Group members – Celine, Joey, Naomi, Nokwan
Project: It’s Storytime!
As part of our second micro project and in light of the Marc Garrett article regarding D.I.W.O, our class was tasked to produce a crowd sourced artwork in groups of 3-4.
Idea – The concept was for the entire class to work together to contribute one to two lines each in order to create an entire story, with selected participants having certain requirements they have to incorporate into their lines, as seen below:
Due to a couple of absentees in class that day, I was able to sub in as a participant too and it was through that experience that this particular line in the DIWO article stood out to me.
“It challenges and renegotiates the power roles between artists and curators. It brings all actors to the fore, artists become co-curators alongside the curators, and the curators themselves can also be co-creators.” (Marc Garrett, 2014)
During the process of coming up with our activity, when we were coming up with the restrictions such the one where the character had to say a certain line, naturally I came up with my own idea of how the scenario might play out, should I be the writer. However, because there were many different minds at work, and despite me being the “curator” in this case, I was limited to contributing just the same 1-2 lines as everyone else, hence of course, the outcome was completely far from what I imagined it would be, despite how cliche my original idea was. In a sense, what we as curators, served in this scenario, were merely as random word generators to push the artists in a certain direction, after which, they were free to follow their own creative direction.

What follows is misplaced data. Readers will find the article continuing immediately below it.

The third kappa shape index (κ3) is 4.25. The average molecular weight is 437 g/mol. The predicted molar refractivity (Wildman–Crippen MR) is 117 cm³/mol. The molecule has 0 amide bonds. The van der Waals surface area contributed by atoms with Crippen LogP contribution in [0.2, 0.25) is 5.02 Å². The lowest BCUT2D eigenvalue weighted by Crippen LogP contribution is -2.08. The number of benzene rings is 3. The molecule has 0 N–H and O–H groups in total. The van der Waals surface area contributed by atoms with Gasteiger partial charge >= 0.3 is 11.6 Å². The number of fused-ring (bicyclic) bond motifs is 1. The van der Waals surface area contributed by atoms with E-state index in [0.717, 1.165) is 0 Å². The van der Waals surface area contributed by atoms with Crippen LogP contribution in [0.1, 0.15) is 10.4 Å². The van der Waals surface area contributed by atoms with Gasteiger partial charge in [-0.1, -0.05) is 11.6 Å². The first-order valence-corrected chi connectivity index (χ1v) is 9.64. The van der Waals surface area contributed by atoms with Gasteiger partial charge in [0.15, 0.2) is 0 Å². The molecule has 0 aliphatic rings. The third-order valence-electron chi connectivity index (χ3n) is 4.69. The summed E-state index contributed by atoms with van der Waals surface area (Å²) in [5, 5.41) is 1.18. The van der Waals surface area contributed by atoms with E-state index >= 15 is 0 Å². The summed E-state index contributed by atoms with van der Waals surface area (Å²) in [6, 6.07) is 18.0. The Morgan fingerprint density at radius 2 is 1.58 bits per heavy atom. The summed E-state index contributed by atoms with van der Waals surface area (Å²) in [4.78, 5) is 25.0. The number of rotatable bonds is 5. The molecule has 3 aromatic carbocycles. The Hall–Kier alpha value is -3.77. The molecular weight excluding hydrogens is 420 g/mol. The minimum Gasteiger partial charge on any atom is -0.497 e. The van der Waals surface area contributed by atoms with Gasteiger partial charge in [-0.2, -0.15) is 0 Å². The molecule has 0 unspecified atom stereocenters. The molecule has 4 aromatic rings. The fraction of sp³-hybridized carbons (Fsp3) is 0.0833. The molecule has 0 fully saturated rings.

Throughout this experience, I was reminded of two artist examples we were shown in class, namely the Human Clock by Craig D. Giffin and Cut Piece by Yoko Ono. Similar to both pieces, our work couldn’t have happened without the contribution of everyone else in our class. However, tying in more into the piece by Yoko Ono, our activity also required people to wait for their turns before they could contribute. This brings in an added sense of uncertainty as perhaps when it comes to their turn, maybe what they intended to do had already been done by someone prior (such as the sleeve already being cut off or a repeated line), which will require them to think quickly on the spot and change their original intention.
We will move beyond Do-It-Yourself (DIY) to Do-It-With-Others (DIWO) because collaboration, not competition, is the way of now, and of the future. (Tj McCue, 2012)
Overall, I feel that this was quite an informative project overall as while we have been exposed to group projects, I’ve never thought of doing collaborative projects on such a huge scale, which really opens up a whole new realm of possibilities on future projects!
DIWO (Do-It-With-Others): Artistic Co-Creation as a Decentralized Method of Peer Empowerment in Today’s Multitude. Marc Garrett. February 2014.
Do It With Others – Maker Community Manifesto. TJ McCue. June 2012.